By Brian McGraw
Last week the Tax Foundation called attention to state initiatives to expand the lottery system. To cover lost revenues from the recession many states have turned to expanding state owned gambling and lottery services (while simultaneously cutting funding for organizations that treat gambling addicts). The most notable example was Pennsylvania, a state in which gambling had been illegal until recently, which is planning to offer wagers on the outcomes of federal, state, and local elections.
Contrast that with this article from the Financial Times covering a potential grand jury investigation into Full Tilt Poker. The Financial Times article erroneously labels online poker as illegal. This claim is highly dubious at best–and likely to be untrue, as noted here by CEI’s Michelle Minton.
Full Tilt is one of the larger Internet poker sites currently serving players in the United States. The structure of Full Tilt Poker is interesting–Chris Ferguson and Howard Lederer (two U.S. poker professionals well known to poker enthusiasts) own the Full Tilt software and license it out to a foreign company which manages and operates the service. The software itself is worth very little. The market share and popularity of these players is what attracts users to this site over others.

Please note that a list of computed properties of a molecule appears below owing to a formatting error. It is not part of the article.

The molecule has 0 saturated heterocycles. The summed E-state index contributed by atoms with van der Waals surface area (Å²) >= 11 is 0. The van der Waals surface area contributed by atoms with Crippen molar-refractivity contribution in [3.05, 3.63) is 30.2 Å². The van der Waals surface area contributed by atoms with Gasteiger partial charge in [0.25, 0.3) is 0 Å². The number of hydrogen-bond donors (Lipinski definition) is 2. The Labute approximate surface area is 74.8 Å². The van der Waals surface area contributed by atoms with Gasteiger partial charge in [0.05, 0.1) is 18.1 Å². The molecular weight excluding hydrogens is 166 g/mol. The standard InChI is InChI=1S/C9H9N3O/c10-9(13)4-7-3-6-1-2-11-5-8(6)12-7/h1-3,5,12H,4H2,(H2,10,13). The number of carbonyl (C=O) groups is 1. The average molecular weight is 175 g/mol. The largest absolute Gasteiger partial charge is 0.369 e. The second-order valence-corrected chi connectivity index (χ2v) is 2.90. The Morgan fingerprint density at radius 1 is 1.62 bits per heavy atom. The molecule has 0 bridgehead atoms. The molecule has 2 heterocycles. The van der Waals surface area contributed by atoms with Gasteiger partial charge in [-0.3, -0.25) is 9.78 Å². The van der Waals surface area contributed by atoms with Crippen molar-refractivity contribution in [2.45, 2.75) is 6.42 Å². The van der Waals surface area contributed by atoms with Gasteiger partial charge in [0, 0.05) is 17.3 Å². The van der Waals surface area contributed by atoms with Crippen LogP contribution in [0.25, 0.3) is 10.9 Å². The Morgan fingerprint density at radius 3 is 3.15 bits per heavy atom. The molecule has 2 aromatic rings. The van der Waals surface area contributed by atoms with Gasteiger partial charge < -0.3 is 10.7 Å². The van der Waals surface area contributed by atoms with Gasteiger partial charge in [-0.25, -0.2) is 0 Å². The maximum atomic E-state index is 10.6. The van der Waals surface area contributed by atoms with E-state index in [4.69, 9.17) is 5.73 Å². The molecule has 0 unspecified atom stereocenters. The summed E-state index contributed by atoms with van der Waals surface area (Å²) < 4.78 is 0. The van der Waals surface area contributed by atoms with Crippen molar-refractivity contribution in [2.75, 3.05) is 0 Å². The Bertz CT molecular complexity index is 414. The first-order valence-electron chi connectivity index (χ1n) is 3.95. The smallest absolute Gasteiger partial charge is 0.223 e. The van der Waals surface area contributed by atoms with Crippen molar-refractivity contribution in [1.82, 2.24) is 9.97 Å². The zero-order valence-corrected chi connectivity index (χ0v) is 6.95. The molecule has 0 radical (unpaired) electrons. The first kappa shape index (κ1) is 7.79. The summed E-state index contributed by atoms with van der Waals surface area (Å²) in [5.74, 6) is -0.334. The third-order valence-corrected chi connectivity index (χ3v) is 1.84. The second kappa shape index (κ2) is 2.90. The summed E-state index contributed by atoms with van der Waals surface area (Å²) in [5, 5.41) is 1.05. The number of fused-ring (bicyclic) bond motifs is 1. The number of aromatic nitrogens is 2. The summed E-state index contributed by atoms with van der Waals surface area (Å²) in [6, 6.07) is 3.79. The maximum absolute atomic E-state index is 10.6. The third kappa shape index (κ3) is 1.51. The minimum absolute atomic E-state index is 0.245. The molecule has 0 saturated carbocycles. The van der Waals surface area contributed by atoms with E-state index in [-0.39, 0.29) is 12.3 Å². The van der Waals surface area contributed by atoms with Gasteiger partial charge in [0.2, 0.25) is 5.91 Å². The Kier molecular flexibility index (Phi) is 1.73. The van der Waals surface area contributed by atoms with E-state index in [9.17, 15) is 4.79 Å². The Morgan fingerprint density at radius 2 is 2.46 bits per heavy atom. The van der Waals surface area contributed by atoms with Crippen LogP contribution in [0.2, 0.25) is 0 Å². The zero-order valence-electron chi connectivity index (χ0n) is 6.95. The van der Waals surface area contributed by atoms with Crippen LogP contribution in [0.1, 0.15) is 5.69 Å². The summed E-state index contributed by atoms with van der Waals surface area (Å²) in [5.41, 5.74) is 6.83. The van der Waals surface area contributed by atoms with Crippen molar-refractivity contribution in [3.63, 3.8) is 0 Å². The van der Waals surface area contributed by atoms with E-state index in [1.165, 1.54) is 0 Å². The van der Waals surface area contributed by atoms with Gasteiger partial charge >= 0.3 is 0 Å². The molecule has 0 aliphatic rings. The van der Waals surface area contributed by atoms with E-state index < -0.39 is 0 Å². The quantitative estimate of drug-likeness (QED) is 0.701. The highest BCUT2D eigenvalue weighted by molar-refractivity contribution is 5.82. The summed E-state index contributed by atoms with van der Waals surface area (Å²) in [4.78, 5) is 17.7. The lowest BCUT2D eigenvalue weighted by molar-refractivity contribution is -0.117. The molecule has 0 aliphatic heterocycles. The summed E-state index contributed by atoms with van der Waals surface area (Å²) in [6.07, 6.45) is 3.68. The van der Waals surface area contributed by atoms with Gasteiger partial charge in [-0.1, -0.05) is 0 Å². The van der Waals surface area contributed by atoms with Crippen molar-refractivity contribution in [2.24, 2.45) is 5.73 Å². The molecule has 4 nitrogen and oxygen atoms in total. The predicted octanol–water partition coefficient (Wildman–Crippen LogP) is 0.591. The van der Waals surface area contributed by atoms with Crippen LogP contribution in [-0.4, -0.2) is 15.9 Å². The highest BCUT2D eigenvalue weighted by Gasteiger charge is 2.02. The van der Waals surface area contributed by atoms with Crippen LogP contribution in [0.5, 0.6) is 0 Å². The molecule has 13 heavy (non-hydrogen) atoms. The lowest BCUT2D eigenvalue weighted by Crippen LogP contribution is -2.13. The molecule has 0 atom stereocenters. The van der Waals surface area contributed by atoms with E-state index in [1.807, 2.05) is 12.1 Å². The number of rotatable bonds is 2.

The Department of Justice is attempting to link Ferguson and Lederer to charges of money laundering. The charge is interesting–the company itself is obviously not laundering money though it isn’t impossible for the DoJ to provide evidence that individuals have used the service for money laundering purposes. The DoJ might be hoping that Full Tilt will settle out of court and remove itself from the U.S. market. As an aside, it is interesting to note that the Department of Justice has refrained from testing the legality of online gambling via the court system–a potential sign that even they believe courts would rule in favor of legality.
The disparity between state policy and the actions of DoJ officials is humorous, but unsurprising. States are so reliant on gambling revenue that they encourage its expansion even as the federal government seeks to limit it.
The next few months are crucial to the future of Internet gambling. The long awaited enforcement of the UIGEA is set to begin in June, while another bill to regulate Internet gambling (being touted for its ability to bring in revenue) was recently introduced to Congress.